We headed off road at various parts of the day’s drive and it got up and down a few dirt roads without any troubles. The steel chassis is, indeed, stiff enough for the task. The feel is of a taut crossover SUV, not a fully articulating rock crawler, of course, but you would feel entirely confident taking this on any graded dirt road anywhere, even if there were a few washouts and ruts in your way.

On a closed sandy course I tried out the Active Driveline feature and was soon drifting it like an old Camaro on a snow day. It is way more fun than I would have expected in this segment. This feature alone would be worth the price of admission, especially if you have access to your own patch of dirt.

Should you buy this over the GLA, QX30 or a small BMW crossover? The Jag is more expensive, starting at $39,595, while the others start at a couple/few grand down from that. They are also a few hundred pounds lighter despite being within inches of the E’s wheelbase and length. The Jaguar cachet is certainly worth something, especially if you go around pronouncing it “Jag-you-are” and sound like you know what you’re talking about.

What to do, what to do? Maybe buy a used F-Type? There are several certified used Fs at my local dealer for $45K, and you can load an E-Pace up to $54,095. Sure, they only seat two and have almost no cargo space or any ground clearance, but we’re not talking practicality here, we’re talking freedom, baby! Okay, that’s terrible advice for a CUV customer. Or is it?



Two E-Paces


Finally, one weird footnote to an otherwise fun day’s drive: The hood airbag exploded on me even though I didn’t hit anything. This European-only system is designed to protect pedestrians in an impact by raising the hood and placing the inflated air bag at an assumed point of pedestrian head-whang. (U.S. E-Paces also have a pedestrian standard but it is met without the airbag. So this is not really relevant to us.)

There were no pedestrians anywhere near the car. I was driving on a paved, hilly, mountain two-lane road and slowed suddenly to turn left into a parking area. The ABS was not functioning as I slowed, I was not stomping on the brakes, just pressing on them a little hard. On one edge of the entrance to the parking area was a wooden post. I was about ten feet away from the wooden post, turning left into the lot when this big, wide airbag under the trailing edge of the hood suddenly and violently inflated outside the car where the back of the hood and the base of the windshield intersect. The hood itself was raised a couple inches on that trailing edge by pyrotechnic inflators. I continued into the parking area and parked. I never hit the post or anything else and I knew I wasn’t going to.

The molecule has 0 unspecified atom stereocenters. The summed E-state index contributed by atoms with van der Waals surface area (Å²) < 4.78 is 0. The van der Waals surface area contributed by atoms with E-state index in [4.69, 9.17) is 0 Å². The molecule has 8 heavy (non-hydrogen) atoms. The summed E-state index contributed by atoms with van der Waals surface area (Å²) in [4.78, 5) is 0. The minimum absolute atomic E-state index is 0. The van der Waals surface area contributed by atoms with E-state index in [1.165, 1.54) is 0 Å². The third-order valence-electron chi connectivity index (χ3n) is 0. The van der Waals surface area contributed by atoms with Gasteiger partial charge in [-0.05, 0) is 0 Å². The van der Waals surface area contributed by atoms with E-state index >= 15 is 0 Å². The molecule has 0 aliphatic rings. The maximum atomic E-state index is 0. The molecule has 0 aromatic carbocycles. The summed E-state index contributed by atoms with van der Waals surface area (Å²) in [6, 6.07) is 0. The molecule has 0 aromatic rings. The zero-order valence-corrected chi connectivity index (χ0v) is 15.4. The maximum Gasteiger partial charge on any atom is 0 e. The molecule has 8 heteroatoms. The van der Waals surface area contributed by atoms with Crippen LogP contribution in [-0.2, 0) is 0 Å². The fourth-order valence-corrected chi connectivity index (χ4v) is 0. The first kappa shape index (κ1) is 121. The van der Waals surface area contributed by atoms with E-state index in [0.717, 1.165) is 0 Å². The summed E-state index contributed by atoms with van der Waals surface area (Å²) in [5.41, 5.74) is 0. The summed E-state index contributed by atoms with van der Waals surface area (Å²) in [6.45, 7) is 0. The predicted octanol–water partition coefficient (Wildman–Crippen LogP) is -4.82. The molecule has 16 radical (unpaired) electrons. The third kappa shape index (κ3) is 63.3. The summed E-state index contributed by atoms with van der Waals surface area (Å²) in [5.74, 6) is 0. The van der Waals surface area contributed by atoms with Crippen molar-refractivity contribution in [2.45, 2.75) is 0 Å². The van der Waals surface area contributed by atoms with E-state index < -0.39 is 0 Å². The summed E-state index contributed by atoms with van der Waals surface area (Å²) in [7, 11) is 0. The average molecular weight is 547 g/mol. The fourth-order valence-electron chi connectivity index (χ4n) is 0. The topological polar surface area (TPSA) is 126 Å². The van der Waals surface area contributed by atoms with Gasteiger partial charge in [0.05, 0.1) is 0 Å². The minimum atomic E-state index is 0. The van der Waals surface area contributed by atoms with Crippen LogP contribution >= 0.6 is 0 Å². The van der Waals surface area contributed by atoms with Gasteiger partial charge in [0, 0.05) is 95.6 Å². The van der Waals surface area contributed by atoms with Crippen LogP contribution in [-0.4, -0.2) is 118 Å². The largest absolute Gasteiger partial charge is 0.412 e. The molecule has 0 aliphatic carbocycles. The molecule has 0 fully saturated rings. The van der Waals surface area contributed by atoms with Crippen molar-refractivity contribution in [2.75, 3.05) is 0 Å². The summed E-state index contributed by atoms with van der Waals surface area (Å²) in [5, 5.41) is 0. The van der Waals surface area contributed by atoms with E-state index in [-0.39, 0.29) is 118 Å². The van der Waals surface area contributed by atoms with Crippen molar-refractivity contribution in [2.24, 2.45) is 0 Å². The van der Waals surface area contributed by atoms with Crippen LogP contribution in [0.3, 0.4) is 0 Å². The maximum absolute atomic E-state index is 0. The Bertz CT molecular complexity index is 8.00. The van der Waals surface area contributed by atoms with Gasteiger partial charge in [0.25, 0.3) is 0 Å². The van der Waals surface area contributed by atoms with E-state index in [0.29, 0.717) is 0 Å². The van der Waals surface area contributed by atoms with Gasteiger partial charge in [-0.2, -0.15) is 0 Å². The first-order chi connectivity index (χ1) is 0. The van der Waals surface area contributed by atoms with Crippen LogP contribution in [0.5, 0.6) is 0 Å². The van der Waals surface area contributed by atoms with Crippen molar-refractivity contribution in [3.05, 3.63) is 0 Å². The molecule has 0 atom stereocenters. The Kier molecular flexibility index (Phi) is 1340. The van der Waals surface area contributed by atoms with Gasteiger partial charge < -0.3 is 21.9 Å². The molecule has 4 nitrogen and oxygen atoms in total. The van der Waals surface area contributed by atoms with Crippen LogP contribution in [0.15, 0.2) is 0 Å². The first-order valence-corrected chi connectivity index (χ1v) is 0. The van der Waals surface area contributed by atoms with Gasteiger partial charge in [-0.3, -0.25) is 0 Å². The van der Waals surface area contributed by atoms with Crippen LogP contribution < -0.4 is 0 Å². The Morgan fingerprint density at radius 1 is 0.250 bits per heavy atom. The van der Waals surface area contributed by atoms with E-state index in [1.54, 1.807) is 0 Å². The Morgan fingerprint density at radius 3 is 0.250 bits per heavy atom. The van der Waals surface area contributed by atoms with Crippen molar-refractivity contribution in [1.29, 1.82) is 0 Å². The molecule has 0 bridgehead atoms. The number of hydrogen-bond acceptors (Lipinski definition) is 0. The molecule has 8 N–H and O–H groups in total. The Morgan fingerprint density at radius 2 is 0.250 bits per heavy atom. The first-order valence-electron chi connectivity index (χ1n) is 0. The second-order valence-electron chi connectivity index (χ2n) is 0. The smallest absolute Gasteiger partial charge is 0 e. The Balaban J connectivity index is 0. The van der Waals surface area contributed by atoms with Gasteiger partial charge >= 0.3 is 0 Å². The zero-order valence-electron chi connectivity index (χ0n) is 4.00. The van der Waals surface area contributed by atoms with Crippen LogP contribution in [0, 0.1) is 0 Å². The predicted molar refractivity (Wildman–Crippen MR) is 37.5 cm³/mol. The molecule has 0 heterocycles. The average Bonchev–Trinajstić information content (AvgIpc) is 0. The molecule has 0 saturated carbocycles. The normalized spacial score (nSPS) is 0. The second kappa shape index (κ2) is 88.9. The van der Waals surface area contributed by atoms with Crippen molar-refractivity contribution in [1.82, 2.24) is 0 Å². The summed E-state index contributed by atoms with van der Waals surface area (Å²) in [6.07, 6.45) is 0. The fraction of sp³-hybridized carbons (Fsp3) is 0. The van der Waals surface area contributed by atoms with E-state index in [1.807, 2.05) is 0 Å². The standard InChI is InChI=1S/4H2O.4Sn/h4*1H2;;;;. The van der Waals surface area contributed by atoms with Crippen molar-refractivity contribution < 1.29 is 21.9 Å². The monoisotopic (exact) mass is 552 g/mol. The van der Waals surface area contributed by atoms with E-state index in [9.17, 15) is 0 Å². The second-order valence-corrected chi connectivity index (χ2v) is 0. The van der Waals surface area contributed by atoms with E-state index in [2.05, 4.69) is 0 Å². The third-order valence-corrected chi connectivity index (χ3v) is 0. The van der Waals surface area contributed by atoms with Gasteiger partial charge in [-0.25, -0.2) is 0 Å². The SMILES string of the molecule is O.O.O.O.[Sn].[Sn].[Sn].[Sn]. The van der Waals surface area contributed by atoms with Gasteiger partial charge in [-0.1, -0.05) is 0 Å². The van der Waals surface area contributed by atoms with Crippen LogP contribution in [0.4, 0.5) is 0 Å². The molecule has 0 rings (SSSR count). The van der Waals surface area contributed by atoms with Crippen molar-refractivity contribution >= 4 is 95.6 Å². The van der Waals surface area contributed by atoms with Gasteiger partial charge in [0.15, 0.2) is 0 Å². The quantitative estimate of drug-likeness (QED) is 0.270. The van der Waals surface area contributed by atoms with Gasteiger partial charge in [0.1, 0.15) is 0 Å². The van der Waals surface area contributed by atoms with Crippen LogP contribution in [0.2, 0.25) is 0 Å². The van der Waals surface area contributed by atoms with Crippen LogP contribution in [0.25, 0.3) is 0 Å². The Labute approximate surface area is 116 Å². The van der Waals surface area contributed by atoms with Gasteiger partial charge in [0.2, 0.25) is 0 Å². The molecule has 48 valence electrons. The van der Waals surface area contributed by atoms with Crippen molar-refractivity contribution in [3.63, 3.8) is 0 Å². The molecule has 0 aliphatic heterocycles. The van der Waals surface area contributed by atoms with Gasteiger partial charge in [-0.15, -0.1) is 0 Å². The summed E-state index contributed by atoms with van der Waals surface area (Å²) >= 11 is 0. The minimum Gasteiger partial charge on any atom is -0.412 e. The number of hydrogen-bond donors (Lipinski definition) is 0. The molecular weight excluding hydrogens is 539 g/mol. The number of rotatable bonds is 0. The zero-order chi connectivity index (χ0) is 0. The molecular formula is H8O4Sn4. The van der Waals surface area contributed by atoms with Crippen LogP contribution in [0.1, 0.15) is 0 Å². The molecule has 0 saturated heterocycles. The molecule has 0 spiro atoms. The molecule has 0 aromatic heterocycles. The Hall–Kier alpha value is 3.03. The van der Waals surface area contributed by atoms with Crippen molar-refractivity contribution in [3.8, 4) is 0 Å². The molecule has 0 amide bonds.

I don’t know why the bag inflated and Jaguar had no immediate answer. My suspicion is that some radar sensor assumed the wooden post was a pedestrian and that I was going to hit it, which, as I said, I didn’t and knew I wouldn’t. If I was to continue guessing I’d say that that some algorithm saw the steering angle, the rate of deceleration and that some radar sensor saw the post, added it all up and decided it better fire the air bag. But that’s my layman’s guess. Jaguar is looking into it. I’ll let you know if I hear anything. 











On Sale: Now


Base Price: $39,595


As Tested Price: $54,095


Powertrain: 2.0-liter turbo I-4, 9-speed automatic, awd


Output: 247 hp at 5500 rpm, 296 lb-ft at 1500-4500 rpm


Curb Weight: 4176 pounds (mfg)


0-60 MPH: 6.6 seconds (mfg.)


Pros: Drift mode!


Cons: Heavier and more expensive than the competition